The fact is that Multiple Sclerosis (MS) is a progressively disabling disease that has no known cure. Often medications for MS are ineffective or may be poorly tolerated and for these reasons as well as many others, as many as 88% of MS sufferers in the United States are estimated to have tried out some or other complementary or alternative medicine for the condition.
The ancient Chinese therapy that involves insertion of thin needles into specific points of the body is met with mixed reactions. While some report little or no improvement, other users report to having had an almost miraculous reduction of symptoms.
Since acupuncture is an immune related disorder, people find that their immune system gets regulated with this treatment. Some find that acupuncture used in conjunction with Chinese herbal medicine can work wonders.
Though homeopathy and its working is one of the forms of healing most disparaged by allopathy doctors, there is a lot of anecdotal evidence to support the use of homeopathy for MS.
Numerous suffers have noted improvement in symptoms, lessening of lesions, enhanced mobility and fewer relapses with the help of homeopathy.
From cutting out certain foods to including others, the inclusion of multivitamins, Omega 3 fatty acid supplements and other nutritional therapy is known to help in reducing symptoms and keeping the disease under better control.
Some sufferers find that their symptoms of fatigue and tiredness can be greatly benefited from a gluten-free diet.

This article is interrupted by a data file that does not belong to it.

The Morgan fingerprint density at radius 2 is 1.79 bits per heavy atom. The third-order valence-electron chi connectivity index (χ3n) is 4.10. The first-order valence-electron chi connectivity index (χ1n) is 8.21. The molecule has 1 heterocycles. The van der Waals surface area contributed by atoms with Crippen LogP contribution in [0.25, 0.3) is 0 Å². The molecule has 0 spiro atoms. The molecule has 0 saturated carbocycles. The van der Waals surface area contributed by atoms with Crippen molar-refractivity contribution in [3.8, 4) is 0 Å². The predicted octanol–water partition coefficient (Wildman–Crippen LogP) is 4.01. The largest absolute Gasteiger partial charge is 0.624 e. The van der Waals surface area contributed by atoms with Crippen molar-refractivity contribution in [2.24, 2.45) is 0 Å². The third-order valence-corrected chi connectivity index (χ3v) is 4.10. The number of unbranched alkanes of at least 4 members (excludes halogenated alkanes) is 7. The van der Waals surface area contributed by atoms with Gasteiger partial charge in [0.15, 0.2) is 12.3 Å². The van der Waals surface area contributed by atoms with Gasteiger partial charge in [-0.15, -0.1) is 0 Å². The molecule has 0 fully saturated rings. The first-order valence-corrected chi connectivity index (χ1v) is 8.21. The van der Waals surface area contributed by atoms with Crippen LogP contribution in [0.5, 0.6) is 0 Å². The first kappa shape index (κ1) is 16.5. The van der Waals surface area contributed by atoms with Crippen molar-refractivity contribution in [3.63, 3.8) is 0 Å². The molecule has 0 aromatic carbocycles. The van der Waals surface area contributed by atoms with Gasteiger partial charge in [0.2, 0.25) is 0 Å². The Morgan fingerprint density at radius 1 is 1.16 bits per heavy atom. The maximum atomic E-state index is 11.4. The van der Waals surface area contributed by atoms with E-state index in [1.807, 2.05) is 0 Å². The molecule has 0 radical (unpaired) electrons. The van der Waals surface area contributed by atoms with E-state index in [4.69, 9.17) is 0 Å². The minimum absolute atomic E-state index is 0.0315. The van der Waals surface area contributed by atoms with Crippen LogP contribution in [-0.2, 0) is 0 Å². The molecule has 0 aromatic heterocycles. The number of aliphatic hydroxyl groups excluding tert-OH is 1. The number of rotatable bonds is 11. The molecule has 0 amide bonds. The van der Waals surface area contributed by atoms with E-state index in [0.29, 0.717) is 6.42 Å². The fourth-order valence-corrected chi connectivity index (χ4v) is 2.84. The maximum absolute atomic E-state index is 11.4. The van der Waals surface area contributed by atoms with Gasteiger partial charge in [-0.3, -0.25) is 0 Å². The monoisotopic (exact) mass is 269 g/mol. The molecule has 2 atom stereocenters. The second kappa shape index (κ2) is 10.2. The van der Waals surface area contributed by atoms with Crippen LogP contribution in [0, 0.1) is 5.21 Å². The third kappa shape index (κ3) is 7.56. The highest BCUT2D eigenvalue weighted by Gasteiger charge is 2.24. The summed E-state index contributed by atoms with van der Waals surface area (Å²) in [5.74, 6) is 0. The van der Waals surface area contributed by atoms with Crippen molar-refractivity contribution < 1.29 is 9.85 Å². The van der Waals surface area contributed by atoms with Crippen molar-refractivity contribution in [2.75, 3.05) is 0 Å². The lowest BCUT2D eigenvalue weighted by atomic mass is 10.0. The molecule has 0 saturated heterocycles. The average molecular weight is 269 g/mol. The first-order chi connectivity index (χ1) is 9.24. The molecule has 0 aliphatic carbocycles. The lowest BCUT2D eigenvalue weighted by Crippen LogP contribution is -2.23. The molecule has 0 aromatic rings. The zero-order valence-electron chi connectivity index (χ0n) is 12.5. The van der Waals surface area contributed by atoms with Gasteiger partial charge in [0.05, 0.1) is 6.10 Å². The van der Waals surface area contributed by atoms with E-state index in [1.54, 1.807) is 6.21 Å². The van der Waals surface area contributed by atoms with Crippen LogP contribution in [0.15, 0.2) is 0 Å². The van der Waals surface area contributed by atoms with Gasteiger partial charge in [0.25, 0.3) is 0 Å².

Responses to this ancient healing tradition of India are mixed with some sufferers reporting good results and others reporting very slow response to treatment.
This is seen to work well when combined with nutritional therapy and amending the diet to cut out meat and so on.
This is obviously a controversial treatment for MS both because of legal issues as well as mood altering properties of marijuana. However controversial, MS sufferers do find that it helps relieve symptoms, particularly pain, spasms and spasticity.
Yoga and Meditation
Yoga and meditation can have obvious benefits for an MS patient, reducing mental stress as well as alleviating physical symptoms.
Although curative benefits of aromatherapy for MS may be disputed, MS patients do report to very significant lowering of stress and anxiety that MS can bring about.
Many sufferers find an improvement in their symptoms with the help of massage as well.
Though chocolate is something that medical practitioners often advise MS patients against, patients themselves find that just one of two squares a day of over 70% cocoa content chocolate can help.